The small percentage-point decline in the hydrocarbon share of world energy use required over $2 trillion in cumulative global spending on alternatives over that period.[5] Popular visuals of fields festooned with windmills and rooftops laden with solar cells don’t change the fact that these two energy sources today provide less than 2% of the global energy supply and 3% of the U.S. energy supply.

The scale challenge for any energy resource transformation begins with a description. Today, the world’s economies require an annual production of 35 billion barrels of petroleum, plus the energy equivalent of another 30 billion barrels of oil from natural gas, plus the energy equivalent of yet another 28 billion barrels of oil from coal. In visual terms: if all that fuel were in the form of oil, the barrels would form a line from Washington, D.C., to Los Angeles, and that entire line would increase in height by one Washington Monument every week.

To completely replace hydrocarbons over the next 20 years, global renewable energy production would have to increase by at least 90-fold.[6] For context: it took a half-century for global oil and gas production to expand by 10-fold.[7] It is a fantasy to think, costs aside, that any new form of energy infrastructure could now expand nine times more than that in under half the time.

If the initial goal were more modest—say, to replace hydrocarbons only in the U.S. and only those used in electricity generation—the project would require an industrial effort greater than a World War II–level of mobilization.[8] A transition to 100% non-hydrocarbon electricity by 2050 would require a U.S. grid construction program 14-fold bigger than the grid build-out rate that has taken place over the past half-century.[9] Then, to finish the transformation, this Promethean effort would need to be more than doubled to tackle nonelectric sectors, where 70% of U.S. hydrocarbons are consumed. And all that would affect a mere 16% of world energy use, America’s share.

This daunting challenge elicits a common response: “If we can put a man on the moon, surely we can [fill in the blank with any aspirational goal].” But transforming the energy economy is not like putting a few people on the moon a few times. It is like putting all of humanity on the moon—permanently.

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I like that last paragraph.    Next up is The Physics-Driven Cost Realities of Wind and Solar.  Part 3.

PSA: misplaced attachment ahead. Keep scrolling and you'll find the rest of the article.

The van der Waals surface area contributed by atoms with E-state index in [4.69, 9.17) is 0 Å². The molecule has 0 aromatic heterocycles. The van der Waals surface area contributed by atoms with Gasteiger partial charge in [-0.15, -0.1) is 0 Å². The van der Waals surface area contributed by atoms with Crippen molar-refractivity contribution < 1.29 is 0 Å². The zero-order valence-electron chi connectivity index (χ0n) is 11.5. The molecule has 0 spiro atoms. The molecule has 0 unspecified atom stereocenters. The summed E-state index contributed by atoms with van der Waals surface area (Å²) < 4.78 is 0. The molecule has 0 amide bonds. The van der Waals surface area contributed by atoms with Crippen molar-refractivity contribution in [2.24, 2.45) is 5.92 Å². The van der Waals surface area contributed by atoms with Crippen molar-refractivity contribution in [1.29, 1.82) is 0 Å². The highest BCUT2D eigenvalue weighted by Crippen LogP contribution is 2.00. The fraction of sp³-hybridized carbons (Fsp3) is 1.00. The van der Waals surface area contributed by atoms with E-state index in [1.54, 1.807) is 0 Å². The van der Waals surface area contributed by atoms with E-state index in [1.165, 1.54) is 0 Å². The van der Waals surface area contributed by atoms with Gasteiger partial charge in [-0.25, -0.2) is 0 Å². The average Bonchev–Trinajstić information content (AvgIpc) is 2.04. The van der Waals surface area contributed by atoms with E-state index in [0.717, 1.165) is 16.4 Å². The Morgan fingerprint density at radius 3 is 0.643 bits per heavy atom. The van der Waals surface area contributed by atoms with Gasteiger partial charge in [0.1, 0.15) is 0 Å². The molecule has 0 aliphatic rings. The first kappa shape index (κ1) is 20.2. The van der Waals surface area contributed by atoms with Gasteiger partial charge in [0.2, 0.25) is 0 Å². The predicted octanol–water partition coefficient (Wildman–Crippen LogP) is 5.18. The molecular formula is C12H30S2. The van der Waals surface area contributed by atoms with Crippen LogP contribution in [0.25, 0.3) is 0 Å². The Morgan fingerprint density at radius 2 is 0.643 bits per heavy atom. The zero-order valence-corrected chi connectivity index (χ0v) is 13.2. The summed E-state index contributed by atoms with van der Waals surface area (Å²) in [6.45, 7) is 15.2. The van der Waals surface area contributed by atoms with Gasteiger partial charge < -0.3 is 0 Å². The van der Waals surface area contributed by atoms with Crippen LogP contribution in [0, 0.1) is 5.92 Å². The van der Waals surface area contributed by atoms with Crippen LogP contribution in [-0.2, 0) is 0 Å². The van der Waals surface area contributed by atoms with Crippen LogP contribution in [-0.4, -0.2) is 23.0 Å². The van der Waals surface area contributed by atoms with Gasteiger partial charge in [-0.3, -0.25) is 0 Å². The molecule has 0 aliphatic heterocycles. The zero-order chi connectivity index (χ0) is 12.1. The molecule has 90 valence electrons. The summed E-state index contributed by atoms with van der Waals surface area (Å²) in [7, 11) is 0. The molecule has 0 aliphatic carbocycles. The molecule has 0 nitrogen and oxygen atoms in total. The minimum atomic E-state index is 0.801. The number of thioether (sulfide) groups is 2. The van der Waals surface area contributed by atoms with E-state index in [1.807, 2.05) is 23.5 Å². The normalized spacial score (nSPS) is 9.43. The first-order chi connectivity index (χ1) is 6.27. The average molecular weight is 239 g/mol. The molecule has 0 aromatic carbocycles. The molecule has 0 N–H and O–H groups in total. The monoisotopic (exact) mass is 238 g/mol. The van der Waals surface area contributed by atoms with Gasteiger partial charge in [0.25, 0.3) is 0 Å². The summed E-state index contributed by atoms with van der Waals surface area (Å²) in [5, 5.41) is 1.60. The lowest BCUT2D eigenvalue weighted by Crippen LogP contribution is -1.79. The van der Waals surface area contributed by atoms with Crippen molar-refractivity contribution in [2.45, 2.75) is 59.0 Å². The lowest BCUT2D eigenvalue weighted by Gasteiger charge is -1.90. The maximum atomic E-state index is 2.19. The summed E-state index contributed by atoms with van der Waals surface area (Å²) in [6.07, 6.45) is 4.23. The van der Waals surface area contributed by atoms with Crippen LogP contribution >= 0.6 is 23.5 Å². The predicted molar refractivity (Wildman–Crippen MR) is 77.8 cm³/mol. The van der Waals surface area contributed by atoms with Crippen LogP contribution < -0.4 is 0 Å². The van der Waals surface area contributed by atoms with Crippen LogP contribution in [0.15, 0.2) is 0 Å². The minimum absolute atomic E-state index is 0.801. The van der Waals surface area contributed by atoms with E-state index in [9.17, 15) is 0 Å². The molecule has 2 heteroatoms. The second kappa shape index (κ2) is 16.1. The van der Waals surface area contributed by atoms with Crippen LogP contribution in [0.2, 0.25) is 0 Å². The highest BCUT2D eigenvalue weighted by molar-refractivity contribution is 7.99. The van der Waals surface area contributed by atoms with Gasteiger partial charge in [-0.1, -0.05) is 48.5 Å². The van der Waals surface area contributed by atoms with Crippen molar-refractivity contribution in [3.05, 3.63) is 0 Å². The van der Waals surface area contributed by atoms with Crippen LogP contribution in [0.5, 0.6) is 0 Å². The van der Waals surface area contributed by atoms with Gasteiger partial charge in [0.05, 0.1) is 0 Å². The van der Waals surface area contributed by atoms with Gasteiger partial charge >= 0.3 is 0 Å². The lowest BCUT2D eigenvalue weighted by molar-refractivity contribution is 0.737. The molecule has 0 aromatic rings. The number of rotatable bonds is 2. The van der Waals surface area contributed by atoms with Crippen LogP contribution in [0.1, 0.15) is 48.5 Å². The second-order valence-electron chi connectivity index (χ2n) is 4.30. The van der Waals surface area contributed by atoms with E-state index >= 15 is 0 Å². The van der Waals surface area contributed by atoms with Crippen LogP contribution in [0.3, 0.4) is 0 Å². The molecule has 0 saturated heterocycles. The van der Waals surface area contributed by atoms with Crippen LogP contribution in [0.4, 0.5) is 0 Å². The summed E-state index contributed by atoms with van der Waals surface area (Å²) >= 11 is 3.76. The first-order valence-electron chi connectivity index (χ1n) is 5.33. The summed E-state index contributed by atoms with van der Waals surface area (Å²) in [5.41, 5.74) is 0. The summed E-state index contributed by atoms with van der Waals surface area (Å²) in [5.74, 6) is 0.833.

cbdakota

New Energy Economy: An Exercise in Magical Thinking–Part 1— Introduction


INTRO  MAGIC

This posting will provide the Introduction to Mark Mills report titled “New Energy Economy: An Exercise in Magical Thinking”.

Mills is a scientist.  Most of the reports that say it is possible to eliminate fossil fuel’s use and replace them with wind and solar, seem to be written by economists.  I have nothing against economists as my daughter and son are economists.  It is just that I fear that the authors accept the alarmists visions then hang some economic words on that skeleton.  Let’s look at Mills’ VC:

Mark P. Mills is a senior fellow at the Manhattan Institute and a faculty fellow at Northwestern University’s McCormick School of Engineering and Applied Science, where he co-directs an Institute on Manufacturing Science and Innovation. He is also a strategic partner with Cottonwood Venture Partners (an energy-tech venture fund). Previously, Mills cofounded Digital Power Capital, a boutique venture fund, and was chairman and CTO of ICx Technologies, helping take it public in 2007. Mills is a regular contributor to Forbes.com and is author of Work in the Age of Robots (2018). He is also coauthor of The Bottomless Well: The Twilight of Fuel, the Virtue of Waste, and Why We Will Never Run Out of Energy (2005). His articles have been published in the Wall Street Journal, USA Today, and Real Clear. Mills has appeared as a guest on CNN, Fox, NBC, PBS, and The Daily Show with Jon Stewart. In 2016, Mills was named “Energy Writer of the Year” by the American Energy Society.

Earlier, Mills was a technology advisor for Bank of America Securities and coauthor of the Huber-Mills Digital Power Report, a tech investment newsletter. He has testified before Congress and briefed numerous state public-service commissions and legislators. Mills served in the White House Science Office under President Reagan and subsequently provided science and technology policy counsel to numerous private-sector firms, the Department of Energy, and U.S. research laboratories.

Early in his career, Mills was an experimental physicist and development engineer at Bell Northern Research (Canada’s Bell Labs) and at the RCA David Sarnoff Research Center on microprocessors, fiber optics, missile guidance, earning several patents for his work. He holds a degree in physics from Queen’s University in Ontario, Canada.

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INTRODUCTION